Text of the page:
The next morning was our last day on the road on our way to Utah. Along the way we stopped in Shiprock, NM then made our way to the Four Corners monument, in order to stand in New Mexico, Arizona, Utah and Colorado all at the same time.

From there it was just a quick step over to Utah!….Actually it was a few more hours of driving before we were done for the day.


We drove into Utah on 162 from Colorado to Bluff, UT, from there we headed south, with the goal to see Monument Valley…we didn’t quite make it to Monument Valley, at least not into the park. We ended up taking a detour to Valley of the Gods, which was probably one of the best decisions we made on that entire trip! Valley of the Gods is a 17 mile stretch of dirt road that leads you through a desert landscape filled with giant red rock monoliths.


We were a bit worried about the road at first, being from Ohio and having never really driven on dirt roads in the middle of nowhere before, but after one short wet spot in a wash at the beginning, it was easy driving…except for the dust, to this day, I still find red dust in the nooks and crannies of my car and it’s more than half a year later!


After spending the afternoon driving through this red rock paradise, we found ourselves wanting more and ending up with perhaps more than we bargained for.

We decided to head to Muley Point, a scenic overlook, with a stunning aerial view of the San Juan river below. What we didn’t know that this wasn’t just an easy 10 mile drive from where we were…Not only were there several miles of rutted dirt road that needed driven, there was also the task of driving the Moki Dugway…

mokidugway_23What is a Moki Dugway you may ask? Well, it’s an absolutely terrifying 3 mile stretch of gravel road, which switchbacks up the mesa top, for a total elevation change of about 1,000 ft. It’s fairly narrow, not quite a comfortable two lanes, with plenty of blind curves, no guard rails and as I mentioned already-gravel.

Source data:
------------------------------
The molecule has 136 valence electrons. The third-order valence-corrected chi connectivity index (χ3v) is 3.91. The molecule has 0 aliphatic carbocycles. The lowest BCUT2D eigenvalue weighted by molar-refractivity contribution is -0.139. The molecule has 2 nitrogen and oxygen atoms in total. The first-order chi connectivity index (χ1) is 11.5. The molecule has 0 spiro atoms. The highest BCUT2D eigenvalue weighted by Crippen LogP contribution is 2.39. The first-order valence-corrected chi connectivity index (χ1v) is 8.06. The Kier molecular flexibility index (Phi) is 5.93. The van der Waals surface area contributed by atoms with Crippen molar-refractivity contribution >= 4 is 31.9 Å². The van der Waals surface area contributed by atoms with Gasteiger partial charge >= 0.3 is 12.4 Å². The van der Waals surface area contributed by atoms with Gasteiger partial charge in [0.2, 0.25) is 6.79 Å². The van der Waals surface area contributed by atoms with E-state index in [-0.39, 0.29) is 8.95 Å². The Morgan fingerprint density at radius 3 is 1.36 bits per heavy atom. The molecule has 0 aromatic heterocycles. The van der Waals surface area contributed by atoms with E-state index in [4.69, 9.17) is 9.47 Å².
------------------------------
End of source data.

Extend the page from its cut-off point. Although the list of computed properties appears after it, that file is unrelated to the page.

I swear, driving (or riding in my case I guess) up that road for the first time was one of the most terrifying moments of my life. All the way up we were afraid of what was around the next corner or jittery because we knew if a car was coming from the other direction there was only really room for one of us on that narrow road and backing up wasn’t even close to being an option. Finally we made it to the top, could breathe a sigh of relief and take in the view of Muley Point.


Pictures don’t do this place justice. This was probably one of the most breathtaking views of my young life…or maybe we couldn’t breathe because we knew we had to drive back down the Moki Dugway. It was probably a combination of the two, but that made the view that much sweeter.

After debating if we should take an 100 mile detour to avoid having to drive back down the Moki Dugway, we decided to suck it up and return the way we came. It was actually surprisingly not nearly as petrifying on the drive down. We could see around the curves better so we knew when and when not to drive the narrow stretches of road, lest we run into another car in a narrow spot. Thankfully we made it down and lived to tell the tale.


Since then, I’ve driven that road several times, I’ve even seen RVs, snow plows and even a box truck drive that road. I even laugh when I hear an exasperated tourist mutter “THAT ROAD!”

By this time in the afternoon, we were starting to get hangry…hungry and therefore kind of angry. We made one last stop at Goosenecks State Park before making our way back to civilization.


By this point we had skipped lunch and it was already past dinner time. The nearest town was Mexican Hat and while we didn’t stay long as we wanted to get to our hotel in Blanding for the night. We did stop for gas station corn dogs to hold us over…and they were the best more well deserved gas station corn dogs a girl could ask for.